Modern Eyeglasses Were Invented In Pisa, Italy Between 1285 And 1289

Fresco Image of 14th century Italian monk holding original "occhiali" or glasses

INTERESTING EYEWEAR FACT: An earlier post on this site has credited the Chinese with the invention of sunglasses. With regards to eyeglasses, it is now widely accepted that craftsmen, more probably monks, in Pisa, Italy produced the first iteration of the archetype of modern eyeglasses between 1285 – 1289. Yet, the identity of the individual (or individuals) is unknown, most likely because his identity would have given information on the design itself, which apparently was kept secret as long as possible to avoid competitors from creating their own forms.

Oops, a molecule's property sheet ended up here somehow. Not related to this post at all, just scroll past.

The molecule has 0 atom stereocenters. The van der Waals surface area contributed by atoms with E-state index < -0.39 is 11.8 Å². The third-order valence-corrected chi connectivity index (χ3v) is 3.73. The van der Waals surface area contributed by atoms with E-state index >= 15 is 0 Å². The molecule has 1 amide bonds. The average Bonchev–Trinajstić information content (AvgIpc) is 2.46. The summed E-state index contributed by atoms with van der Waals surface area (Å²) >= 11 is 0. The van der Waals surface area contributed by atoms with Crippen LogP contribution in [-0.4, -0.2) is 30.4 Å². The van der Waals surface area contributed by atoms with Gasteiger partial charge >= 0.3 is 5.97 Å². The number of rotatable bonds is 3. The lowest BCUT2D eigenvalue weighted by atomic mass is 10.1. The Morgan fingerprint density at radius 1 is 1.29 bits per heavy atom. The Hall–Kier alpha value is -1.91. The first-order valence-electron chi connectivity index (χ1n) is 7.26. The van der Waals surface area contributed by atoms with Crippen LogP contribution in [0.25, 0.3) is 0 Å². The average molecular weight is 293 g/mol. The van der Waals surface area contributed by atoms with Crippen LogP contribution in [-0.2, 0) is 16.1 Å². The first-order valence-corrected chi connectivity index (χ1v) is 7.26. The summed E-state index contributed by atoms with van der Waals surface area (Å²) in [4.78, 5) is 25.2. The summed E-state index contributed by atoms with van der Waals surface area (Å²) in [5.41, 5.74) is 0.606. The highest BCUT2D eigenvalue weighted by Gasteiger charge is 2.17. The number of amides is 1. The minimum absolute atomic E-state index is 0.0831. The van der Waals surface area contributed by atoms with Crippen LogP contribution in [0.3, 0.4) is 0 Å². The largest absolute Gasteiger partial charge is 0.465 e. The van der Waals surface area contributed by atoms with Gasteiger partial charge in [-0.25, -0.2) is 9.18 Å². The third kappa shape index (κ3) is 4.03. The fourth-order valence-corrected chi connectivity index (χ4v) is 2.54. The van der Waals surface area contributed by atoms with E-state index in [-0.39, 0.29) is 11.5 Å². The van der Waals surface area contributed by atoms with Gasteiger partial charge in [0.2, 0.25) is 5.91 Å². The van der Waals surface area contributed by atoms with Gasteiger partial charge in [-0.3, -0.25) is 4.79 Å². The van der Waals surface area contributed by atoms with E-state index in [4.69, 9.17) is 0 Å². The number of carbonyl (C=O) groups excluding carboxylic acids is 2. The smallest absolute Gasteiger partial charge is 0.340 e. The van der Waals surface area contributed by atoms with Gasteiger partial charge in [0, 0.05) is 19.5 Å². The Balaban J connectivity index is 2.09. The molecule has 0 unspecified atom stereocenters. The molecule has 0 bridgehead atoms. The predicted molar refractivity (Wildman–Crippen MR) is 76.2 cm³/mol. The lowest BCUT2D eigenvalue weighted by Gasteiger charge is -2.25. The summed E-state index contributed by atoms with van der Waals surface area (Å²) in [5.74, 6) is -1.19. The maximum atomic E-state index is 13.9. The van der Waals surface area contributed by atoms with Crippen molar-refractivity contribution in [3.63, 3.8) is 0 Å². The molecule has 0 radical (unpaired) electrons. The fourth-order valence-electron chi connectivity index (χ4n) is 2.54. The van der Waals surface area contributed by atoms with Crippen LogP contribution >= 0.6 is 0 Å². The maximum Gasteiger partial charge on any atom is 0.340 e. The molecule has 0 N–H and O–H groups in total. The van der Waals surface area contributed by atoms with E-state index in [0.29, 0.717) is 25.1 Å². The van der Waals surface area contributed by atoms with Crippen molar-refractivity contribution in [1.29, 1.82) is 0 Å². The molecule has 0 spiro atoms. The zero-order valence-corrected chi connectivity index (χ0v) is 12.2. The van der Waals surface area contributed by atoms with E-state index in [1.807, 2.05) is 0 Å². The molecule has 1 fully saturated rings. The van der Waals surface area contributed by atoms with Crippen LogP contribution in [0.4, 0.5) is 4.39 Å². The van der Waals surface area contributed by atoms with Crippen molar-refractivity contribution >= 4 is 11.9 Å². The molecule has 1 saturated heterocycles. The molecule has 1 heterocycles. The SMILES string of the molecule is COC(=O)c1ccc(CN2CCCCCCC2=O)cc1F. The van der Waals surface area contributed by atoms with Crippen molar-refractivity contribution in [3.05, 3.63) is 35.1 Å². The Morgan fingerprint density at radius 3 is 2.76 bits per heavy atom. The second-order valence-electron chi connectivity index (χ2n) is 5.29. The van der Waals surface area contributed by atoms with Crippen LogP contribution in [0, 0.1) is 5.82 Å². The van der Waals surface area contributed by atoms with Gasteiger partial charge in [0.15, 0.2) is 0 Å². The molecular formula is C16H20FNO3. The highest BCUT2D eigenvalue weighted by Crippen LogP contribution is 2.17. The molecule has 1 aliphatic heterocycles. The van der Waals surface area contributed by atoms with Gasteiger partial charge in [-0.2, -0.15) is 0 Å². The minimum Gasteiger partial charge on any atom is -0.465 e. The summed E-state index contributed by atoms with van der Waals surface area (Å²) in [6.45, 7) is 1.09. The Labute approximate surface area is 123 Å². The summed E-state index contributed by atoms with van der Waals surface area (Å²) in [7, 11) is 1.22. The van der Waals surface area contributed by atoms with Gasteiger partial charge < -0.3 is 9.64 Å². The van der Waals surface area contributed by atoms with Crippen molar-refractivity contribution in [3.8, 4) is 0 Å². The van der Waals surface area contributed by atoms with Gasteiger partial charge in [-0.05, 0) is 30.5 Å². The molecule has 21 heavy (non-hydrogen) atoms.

Giordano da Rivalto, a monk, was quoted as saying during one of his sermons that he knew the man who created glasses, calling them one of the “one of the most useful arts on earth”. Yet, he intentionally avoided uttering the person’s name during this same sermon. Interestingly, Rivalto was also the person who called the novel invention “occhiali” or “eyeglasses.” Technically, these “frames” were simply two convex-shaped stones or crystals (often out of glasses) held together and in place on the face with a handle (like that in the inline tapestry).

Despite the best efforts of the mysterious inventor to keep the designs secret, another monk, Friar Alesandro Spina, benevolently decided to design pairs of glasses himself and made a point of distributing them to everyone, ultimately improving humanity and allowing all the privilege of enhanced and corrected vision.